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-   -   Why do we cook ribs comp style? (http://www.bbq-brethren.com/forum/showthread.php?t=158811)

jimstocks53 04-16-2013 12:52 PM

Why do we cook ribs comp style?
 
Okay, the obvious answer is, 'to win, Duh!' But I have noticed repeatedly comments about preferring ribs, 'falling off the bone.' Does anyone except judges actually like them comp style? And if not how did competition style come about? Just curious - I'd appreciate the history lesson.

Gnaws on Pigs 04-16-2013 01:02 PM

I prefer my ribs so that you have to bite them off the bone, personally, but still cooked enough to be good and tender.

IamMadMan 04-16-2013 01:09 PM

Quote:

Originally Posted by Gnaws on Pigs (Post 2449996)
I prefer my ribs so that you have to bite them off the bone, personally, but still cooked enough to be good and tender.

^ +1 Only way to enjoy them...

Ron_L 04-16-2013 01:11 PM

I'm not a fan of fall off the bone ribs. I find the meat to be mushy. I prefer a bite-off-the-bone ribs.

marubozo 04-16-2013 01:14 PM

Same as the above replies. I don't like the texture of fall off the bone ribs, either. As long as the meat pulls cleanly off the bone and I'm not left gnawing little pieces of meat stuck to the bones, that's tender enough for me.

Toney Marconi 04-16-2013 01:21 PM

I think the OP was just wondering how the so called "comp style" criteria came to be. I have no idea personally.

LoneStarMojo 04-16-2013 01:23 PM

I actually like to chew my food. I won't be going for Gerbers "fallin off the bone" pork ribs untill all my teeth fall out first. No offense to those who like that style.

marubozo 04-16-2013 01:39 PM

Quote:

Originally Posted by Toney Marconi (Post 2450011)
I think the OP was just wondering how the so called "comp style" criteria came to be. I have no idea personally.

I think the criteria was established simply because it's more or less correct and consistent with properly cooked BBQ. Unfortunately, a large number of people in this country for a long time didn't have access to authentic BBQ. Instead, their experience with ribs was most likely boiled or steamed in some fashion, either at a restaurant or at home. And when restaurants promote the fact that they fall off the bone, consumers think that's the sign of a good rib.

There's nothing wrong with preferring one texture over another and it probably has a lot to do with the kind of ribs someone grew up eating, or having a poor experience with a certain style, etc. Kind of like how different people like their steak cooked to different temperatures. There's obviously a general consensus as to what a good steak should be cooked to, but if someone likes theirs more or less done, that's fine too.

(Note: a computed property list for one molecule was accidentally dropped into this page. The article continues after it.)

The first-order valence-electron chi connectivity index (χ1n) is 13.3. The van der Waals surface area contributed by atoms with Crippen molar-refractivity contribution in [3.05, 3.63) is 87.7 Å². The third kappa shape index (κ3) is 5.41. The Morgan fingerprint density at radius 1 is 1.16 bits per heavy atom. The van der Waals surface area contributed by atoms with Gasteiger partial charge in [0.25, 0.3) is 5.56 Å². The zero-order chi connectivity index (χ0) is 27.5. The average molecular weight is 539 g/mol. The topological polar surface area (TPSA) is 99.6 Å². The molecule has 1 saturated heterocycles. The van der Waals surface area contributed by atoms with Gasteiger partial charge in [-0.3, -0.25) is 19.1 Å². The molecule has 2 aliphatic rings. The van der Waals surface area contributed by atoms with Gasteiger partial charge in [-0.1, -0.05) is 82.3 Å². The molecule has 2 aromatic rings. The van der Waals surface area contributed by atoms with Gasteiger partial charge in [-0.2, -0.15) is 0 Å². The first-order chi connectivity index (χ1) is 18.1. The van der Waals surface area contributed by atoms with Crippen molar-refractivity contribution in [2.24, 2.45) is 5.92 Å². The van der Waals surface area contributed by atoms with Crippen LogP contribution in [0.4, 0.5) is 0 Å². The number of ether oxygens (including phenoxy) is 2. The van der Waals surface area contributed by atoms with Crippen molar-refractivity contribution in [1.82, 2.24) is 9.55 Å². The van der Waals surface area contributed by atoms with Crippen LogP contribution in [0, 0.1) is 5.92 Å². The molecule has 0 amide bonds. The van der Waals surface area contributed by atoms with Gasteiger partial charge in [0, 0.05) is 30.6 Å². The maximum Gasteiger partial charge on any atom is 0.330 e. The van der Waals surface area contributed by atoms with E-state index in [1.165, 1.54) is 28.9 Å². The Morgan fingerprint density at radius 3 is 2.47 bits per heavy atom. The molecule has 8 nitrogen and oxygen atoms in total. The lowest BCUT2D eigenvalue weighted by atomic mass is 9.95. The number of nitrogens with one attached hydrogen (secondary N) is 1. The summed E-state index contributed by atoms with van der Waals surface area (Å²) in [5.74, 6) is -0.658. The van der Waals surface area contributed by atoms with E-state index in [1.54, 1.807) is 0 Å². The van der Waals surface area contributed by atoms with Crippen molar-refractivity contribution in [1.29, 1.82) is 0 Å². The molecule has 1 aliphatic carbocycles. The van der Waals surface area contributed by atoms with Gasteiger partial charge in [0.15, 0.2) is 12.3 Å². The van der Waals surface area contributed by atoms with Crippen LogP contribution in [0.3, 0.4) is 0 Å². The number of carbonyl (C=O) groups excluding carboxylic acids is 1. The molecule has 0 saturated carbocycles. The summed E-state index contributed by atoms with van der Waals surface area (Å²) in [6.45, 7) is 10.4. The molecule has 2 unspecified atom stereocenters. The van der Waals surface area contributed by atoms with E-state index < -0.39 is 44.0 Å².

jmoney7269 04-16-2013 01:52 PM

Quote:

Originally Posted by Gnaws on Pigs (Post 2449996)
I prefer my ribs so that you have to bite them off the bone, personally, but still cooked enough to be good and tender.

+2 fall off the bone means you overcooked them IMO

Big M1ke 04-16-2013 01:53 PM

I like them right in between fall off and comp. Not mushy but easily pulled off the bone.

deguerre 04-16-2013 01:55 PM

Forget texture for now, comp ribs are WAAY too sweet for my tastes. Then again, I don't ever sauce my ribs either so...

ErikH 04-16-2013 02:07 PM

I like mine so that you have to bite them off the bone. I like them sweet and sticky to a point, too, but not so much that it puts you off after a rib or two.

el_matt 04-16-2013 02:22 PM

Maybe I'm putting words into Jimstocks mouth, but I think he might mean something else. I took his question to mean a couple of things.

One part was nailed, texture. I agree that fall off the bone, is overcooked. I like FOTB ribs, but I also like them when they have a little pull to them. Family prefers FOTB, so guess how I cook 'em.

I think the second part is, flavor profile. I've always read that most comp cooks don't even like their comp ribs, and almost never cook them for family or friends. If comp ribs don't taste "good", why are they cooked/judged? I understand that different regions have flavors that define them as such (Carolina style, Kansas style, Texas style, etc.), but why don't they get cooked that way? Does that make sense?

Hopefully I haven't hijacked this thread, as that was not my intention.

Matt

Mahoney86 04-16-2013 03:39 PM

This has been a big discussion with lots of people on and off the board. Its funny I was with a KCBS judge over the weekend and this topic came up. Even has a judge he tells me many times himself and the other judges ask each other, what actually are we judging. Are we judging to taste the meat, the rub, the injection, the complication of the overall piece of meat etc.. He said that the food that wins, usually does not even taste like the meat should taste as it is covered with layer upon layer of rub and loads of sauce etc.

Don't get me wrong, I cannot wait to try my hands at comp cooking and I love to prepare my food to not only look well but taste well. Though if the judges and the cooks don't even like the final product, what are we doing? I agree appliance is huge, and making each cut of meat look as closely identical to the others is part of that

Personally I like my ribs to come clean off the bone with a little tug. I don't like to dig out meat from my teeth and nibble on the bone to get it clean, but at the same token I do not like my food to be mushy that it literally just falls off the bone that you can't even cut them.

Manana 04-16-2013 03:45 PM

I did mine like that trigg guy once and they were so freakin sweet I could barely eat them. Like el matt I don't get why they do them in a way they don't even eat them in themselves. 1 question I've always wanted to ask Myron Mixon and those guys on that BBQ contest show...are you judging on how you like them or on how they would be in a contest?


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